‘We want to be a resource’: SEEDS aims to serve Durham community

SEEDS Farm Manager and Educator Trevor Hyde (left) kicks off the spring semester by teaching DIG’s youth members (from left to right: Kelly Zuniga, Alisha McPhaul, Ornella Nehoumamang, Jekai Taylor and Jasmine Butts) basic concepts of agriculture. (Staff photo by Gianna Tahan)

As South Eastern Efforts Developing Sustainable Spaces (SEEDS) rings in the new year, Interim Executive Director Abby Goodman hopes to make their urban gardening programs more meaningful to all members of the Northeast Central Durham community.

Founded in 1994, SEEDS is a two-acre urban garden and kitchen space located at 706 Gilbert St. The organization provides a space for young people to appreciate the earth and build connections with like-minded individuals through growing, cooking and sharing food, according to online sources.

Before stepping into the interim executive director role this year, Goodman started at SEEDS in 2018 as the development and communications coordinator. In both roles, Goodman said she’s enjoyed watching students interact with and learn more about the space.

“Getting to hear from the kids firsthand about all the cool learning experiences that they had and how it was not just affecting them from an educational standpoint … but also from a social and emotional growth standpoint was super impactful for me,” Goodman said.

Last year, SEEDS brought back its DIG program, which provides high school students with a paid opportunity to learn more about urban farming through hands-on activities.

The DIG program relaunched in February 2019 after taking a break in 2016. In preparation for its relaunch, DIG alumni were invited to share their thoughts about the program.

“It was a great opportunity for us to think strategically about making sure that this program was going to continue to thrive for the next generation of high school students,” Goodman said.

Jasmine Butts, a sophomore at Southern School of Energy and Sustainability, said she’s always been interested in gardening and agriculture and believes the DIG program will provide her with the opportunity to grow her passion.

“I am going to have more knowledge on plants and different things and on when to grow them,” she said. “I feel like that is a really important skill to have for when I grow up because I know I want to plant my own stuff, so I can be fully organic.”

The program resumed on Jan. 18 for the year, and Butts is looking forward to gardening when the weather is warmer. She likes that her job with the DIG program is not traditional and gets her out of the house on Saturdays.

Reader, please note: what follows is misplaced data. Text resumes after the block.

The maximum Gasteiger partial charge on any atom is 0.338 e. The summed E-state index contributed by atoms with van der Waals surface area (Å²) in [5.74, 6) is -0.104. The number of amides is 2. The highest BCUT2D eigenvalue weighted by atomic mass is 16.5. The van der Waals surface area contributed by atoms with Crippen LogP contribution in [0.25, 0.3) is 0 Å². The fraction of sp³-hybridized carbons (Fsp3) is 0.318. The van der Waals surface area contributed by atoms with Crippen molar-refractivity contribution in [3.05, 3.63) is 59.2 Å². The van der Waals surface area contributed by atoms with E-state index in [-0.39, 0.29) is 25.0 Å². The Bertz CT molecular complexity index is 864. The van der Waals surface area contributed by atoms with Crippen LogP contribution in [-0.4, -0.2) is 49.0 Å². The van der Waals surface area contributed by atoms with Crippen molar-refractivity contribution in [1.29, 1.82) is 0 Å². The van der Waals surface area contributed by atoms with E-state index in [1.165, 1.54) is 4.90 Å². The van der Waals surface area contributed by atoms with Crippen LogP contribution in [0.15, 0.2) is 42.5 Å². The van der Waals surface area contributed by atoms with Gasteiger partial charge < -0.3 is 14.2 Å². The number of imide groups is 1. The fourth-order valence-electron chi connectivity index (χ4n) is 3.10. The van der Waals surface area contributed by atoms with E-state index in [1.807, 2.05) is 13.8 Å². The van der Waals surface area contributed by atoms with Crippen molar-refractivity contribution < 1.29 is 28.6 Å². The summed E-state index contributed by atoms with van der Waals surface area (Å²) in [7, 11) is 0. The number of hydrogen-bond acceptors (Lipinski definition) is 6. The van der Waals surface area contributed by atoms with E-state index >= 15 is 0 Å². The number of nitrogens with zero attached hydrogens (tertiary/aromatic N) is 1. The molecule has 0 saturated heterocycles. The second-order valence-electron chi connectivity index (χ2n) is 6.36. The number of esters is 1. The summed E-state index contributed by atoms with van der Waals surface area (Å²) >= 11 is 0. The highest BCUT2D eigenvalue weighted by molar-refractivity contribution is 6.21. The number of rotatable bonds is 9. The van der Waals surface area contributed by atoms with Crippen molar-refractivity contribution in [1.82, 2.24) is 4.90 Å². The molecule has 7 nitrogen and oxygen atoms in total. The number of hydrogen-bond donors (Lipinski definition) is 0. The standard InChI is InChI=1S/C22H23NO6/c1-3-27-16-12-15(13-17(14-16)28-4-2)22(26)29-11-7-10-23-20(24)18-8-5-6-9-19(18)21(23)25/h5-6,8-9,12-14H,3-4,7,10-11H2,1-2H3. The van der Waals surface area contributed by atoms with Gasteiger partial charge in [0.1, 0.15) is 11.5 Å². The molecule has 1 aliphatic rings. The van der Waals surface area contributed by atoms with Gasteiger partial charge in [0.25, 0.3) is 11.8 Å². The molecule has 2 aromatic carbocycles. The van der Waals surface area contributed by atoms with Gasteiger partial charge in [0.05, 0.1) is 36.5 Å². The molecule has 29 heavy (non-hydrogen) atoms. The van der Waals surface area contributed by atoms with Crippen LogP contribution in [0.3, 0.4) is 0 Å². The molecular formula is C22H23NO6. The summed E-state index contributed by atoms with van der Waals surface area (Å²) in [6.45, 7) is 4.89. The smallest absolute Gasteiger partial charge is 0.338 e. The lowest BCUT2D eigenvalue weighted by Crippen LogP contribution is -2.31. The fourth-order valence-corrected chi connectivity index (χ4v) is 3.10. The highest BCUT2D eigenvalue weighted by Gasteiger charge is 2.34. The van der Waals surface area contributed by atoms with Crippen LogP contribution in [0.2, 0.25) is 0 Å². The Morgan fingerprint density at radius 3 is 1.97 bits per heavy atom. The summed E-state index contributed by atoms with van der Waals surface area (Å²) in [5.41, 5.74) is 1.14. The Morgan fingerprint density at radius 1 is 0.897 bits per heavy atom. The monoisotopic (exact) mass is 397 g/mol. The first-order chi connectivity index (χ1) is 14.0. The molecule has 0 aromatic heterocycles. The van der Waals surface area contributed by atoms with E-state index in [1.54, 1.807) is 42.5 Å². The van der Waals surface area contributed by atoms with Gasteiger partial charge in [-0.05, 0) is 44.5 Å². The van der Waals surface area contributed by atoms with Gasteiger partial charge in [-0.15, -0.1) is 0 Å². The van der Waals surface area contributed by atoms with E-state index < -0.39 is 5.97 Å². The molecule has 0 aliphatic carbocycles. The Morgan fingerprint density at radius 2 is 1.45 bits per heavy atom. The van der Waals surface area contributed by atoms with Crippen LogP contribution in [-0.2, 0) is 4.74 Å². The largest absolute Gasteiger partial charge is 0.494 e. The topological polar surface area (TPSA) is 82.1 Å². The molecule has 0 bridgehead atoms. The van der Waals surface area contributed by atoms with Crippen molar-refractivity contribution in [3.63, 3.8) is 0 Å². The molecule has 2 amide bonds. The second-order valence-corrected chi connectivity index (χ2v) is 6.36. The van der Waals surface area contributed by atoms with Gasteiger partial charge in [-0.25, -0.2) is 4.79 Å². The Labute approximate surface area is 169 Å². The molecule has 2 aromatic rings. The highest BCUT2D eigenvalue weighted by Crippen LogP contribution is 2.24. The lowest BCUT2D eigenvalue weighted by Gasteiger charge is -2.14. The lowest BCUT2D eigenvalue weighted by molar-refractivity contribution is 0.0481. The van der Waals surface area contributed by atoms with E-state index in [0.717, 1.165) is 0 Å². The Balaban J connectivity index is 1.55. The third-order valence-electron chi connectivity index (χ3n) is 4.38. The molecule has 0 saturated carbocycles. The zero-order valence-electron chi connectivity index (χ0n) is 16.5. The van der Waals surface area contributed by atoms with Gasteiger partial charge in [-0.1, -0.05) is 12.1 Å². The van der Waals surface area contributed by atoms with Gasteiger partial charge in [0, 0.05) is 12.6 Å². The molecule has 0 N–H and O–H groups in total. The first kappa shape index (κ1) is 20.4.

Jekai Taylor, a freshman at Charles E. Jordan High School, said the DIG program provides a good learning experience for people without much prior work experience.

“Trevor [farm manager and educator] makes it easy and he does not make you rush it to get it because he knows that it is going to take time, especially working with the garden and making food,” he said. “Everybody is not used to this.”

Last fall, SEEDS partnered with the Inter-Faith Food Shuttle to offer a six-week family and community program, Cooking Matters. The course was open to the community and gave parents the opportunity to learn alongside their kids.

“[It] happened every Tuesday in November and December, just with easy, healthy recipes and some food to take home,” Goodman said. “Just an opportunity to spend some time in the kitchen learning how to cook a meal that could be affordable and accessible for a weeknight.”

In the future, SEEDS hopes to provide additional family programs, such as bringing community garden beds back to their center.

“For a while, you could rent out one space to grow vegetables if your house did not have a space for vegetables or if you lived in an apartment,” Goodman said. “So, kind of like bringing back those dedicated spaces for community members to come and invest their time in growing food for their families and for themselves.”

Goodman said she is excited for the ways that new leadership will help SEEDS to be more community-oriented.

“We just really care about this neighborhood and the space, and the families who are here,” said Goodman. “We want to be a resource.”

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